The opinion in KSR explicitly notes the concern that granting patents on obvious advances might stifle progress in the useful arts, and cites the Constitution for this proposition. This statement could have significant repercussions in the context of patent thicket and anti-commons arguments, though I would hardly expect it to be actually applied to deny a patent on a constitutional basis as not promoting progress.
Finally, one brief remark in KSR could prove significant. The Court notes that it need not reach the question of whether consideration of a reference that was not before the patent examiner during prosecution should void the presumption of validity. But, the Court states, "We nevertheless think it appropriate to note that the rationale underlying the presumption–that the PTO, in its expertise, has approved the claim–seems much diminished [in this circumstance]." A strong comment on this issue, clearly inviting the Federal Circuit to reexamine the presumption of validity that adheres to patents when they are challenged based on newly discovered prior art.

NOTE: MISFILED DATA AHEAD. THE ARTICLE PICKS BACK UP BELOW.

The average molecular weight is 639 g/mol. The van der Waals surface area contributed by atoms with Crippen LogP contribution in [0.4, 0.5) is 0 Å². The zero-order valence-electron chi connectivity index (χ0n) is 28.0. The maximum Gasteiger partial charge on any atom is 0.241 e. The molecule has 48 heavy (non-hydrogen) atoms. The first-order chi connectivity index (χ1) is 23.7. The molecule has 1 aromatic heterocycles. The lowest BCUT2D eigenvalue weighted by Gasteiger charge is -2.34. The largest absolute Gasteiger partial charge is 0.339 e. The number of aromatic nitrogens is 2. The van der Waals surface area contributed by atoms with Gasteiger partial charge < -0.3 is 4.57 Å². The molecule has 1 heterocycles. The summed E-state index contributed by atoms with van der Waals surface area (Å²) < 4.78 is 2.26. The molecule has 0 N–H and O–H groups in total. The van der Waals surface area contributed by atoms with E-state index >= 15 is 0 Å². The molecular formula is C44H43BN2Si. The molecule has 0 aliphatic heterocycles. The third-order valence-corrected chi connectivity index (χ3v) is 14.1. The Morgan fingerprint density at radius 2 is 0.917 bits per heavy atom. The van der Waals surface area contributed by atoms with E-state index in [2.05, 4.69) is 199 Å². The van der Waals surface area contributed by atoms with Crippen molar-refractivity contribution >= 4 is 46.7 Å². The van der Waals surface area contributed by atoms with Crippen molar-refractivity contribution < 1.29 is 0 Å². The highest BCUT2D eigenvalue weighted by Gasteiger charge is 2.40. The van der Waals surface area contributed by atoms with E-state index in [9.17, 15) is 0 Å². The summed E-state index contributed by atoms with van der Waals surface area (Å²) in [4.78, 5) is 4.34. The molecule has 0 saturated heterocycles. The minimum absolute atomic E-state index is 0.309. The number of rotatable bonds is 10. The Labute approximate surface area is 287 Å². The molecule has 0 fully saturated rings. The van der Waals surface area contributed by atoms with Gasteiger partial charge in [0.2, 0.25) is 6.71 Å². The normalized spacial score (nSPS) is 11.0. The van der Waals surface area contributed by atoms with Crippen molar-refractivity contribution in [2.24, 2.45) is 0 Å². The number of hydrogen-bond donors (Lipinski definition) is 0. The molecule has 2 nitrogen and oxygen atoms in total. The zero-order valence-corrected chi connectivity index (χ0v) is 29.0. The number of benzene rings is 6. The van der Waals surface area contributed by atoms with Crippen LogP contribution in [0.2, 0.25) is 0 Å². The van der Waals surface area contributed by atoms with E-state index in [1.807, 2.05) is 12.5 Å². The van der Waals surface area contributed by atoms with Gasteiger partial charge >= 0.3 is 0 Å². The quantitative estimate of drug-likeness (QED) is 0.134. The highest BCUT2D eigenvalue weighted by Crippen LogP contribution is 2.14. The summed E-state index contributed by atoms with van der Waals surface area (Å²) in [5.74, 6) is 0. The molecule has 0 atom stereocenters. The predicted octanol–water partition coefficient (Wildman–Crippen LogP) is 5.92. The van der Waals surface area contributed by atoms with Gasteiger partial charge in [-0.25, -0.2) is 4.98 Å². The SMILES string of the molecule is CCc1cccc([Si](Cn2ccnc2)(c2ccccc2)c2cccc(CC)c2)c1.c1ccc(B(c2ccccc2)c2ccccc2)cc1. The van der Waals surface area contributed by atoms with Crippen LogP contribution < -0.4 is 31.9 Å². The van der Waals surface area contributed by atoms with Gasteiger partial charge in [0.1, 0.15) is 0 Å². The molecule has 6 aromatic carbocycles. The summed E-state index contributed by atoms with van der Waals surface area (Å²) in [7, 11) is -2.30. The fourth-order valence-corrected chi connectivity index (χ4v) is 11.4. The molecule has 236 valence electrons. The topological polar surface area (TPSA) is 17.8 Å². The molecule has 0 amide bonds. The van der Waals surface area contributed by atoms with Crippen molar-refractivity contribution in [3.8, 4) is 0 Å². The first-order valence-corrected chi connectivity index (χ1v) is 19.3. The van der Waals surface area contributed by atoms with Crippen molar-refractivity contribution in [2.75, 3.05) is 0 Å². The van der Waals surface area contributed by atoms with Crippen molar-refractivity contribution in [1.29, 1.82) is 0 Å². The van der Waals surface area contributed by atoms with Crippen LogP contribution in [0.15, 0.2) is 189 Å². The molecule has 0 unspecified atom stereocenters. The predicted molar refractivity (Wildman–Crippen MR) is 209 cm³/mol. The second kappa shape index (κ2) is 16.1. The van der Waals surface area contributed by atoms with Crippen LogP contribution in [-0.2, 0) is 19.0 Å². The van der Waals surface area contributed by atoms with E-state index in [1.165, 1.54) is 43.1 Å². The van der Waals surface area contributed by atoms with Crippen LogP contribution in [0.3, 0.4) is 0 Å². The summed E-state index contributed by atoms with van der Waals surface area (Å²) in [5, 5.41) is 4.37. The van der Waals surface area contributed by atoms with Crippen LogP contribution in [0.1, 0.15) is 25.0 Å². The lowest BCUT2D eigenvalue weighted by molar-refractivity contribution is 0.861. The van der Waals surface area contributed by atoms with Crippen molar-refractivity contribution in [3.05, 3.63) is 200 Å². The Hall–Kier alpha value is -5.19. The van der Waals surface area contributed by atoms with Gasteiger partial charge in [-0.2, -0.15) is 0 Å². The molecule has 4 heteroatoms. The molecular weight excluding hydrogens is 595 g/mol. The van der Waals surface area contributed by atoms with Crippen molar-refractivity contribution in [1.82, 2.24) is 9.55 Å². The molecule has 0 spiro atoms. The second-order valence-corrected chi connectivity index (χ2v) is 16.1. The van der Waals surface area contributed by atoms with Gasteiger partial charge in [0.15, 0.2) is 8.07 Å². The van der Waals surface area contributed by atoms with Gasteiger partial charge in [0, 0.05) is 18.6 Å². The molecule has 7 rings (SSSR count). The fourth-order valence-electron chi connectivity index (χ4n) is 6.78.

Gregory Mandel is the Associate Dean for Research & Scholarship and Professor of Law, Albany Law School. As of July 1, 2007, he will become a Professor of Law at Temple Law School. Professor Mandel was a co-author on the Brief of Business and Law Professors as Amici Curiae in Support of the Respondents in KSR.